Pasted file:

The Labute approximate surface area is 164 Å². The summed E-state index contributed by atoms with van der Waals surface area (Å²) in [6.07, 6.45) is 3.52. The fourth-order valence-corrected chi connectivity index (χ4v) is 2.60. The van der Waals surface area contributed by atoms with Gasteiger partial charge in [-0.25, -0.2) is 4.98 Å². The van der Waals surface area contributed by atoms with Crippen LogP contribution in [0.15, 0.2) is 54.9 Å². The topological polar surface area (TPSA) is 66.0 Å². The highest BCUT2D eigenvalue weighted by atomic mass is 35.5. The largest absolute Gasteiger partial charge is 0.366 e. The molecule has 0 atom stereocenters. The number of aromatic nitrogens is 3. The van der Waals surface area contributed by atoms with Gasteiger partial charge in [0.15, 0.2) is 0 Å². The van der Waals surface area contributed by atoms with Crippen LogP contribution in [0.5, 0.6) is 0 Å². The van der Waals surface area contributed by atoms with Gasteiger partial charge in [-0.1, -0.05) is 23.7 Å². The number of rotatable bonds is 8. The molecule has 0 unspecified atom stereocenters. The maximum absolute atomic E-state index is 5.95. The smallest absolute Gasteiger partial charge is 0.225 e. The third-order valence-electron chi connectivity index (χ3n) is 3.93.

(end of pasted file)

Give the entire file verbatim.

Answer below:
The Labute approximate surface area is 164 Å². The summed E-state index contributed by atoms with van der Waals surface area (Å²) in [6.07, 6.45) is 3.52. The fourth-order valence-corrected chi connectivity index (χ4v) is 2.60. The van der Waals surface area contributed by atoms with Gasteiger partial charge in [-0.25, -0.2) is 4.98 Å². The van der Waals surface area contributed by atoms with Crippen LogP contribution in [0.15, 0.2) is 54.9 Å². The topological polar surface area (TPSA) is 66.0 Å². The highest BCUT2D eigenvalue weighted by atomic mass is 35.5. The largest absolute Gasteiger partial charge is 0.366 e. The molecule has 0 atom stereocenters. The number of aromatic nitrogens is 3. The van der Waals surface area contributed by atoms with Gasteiger partial charge in [0.15, 0.2) is 0 Å². The van der Waals surface area contributed by atoms with Crippen LogP contribution in [0.5, 0.6) is 0 Å². The van der Waals surface area contributed by atoms with Gasteiger partial charge in [-0.1, -0.05) is 23.7 Å². The number of rotatable bonds is 8. The molecule has 0 unspecified atom stereocenters. The maximum absolute atomic E-state index is 5.95. The smallest absolute Gasteiger partial charge is 0.225 e. The third-order valence-electron chi connectivity index (χ3n) is 3.93.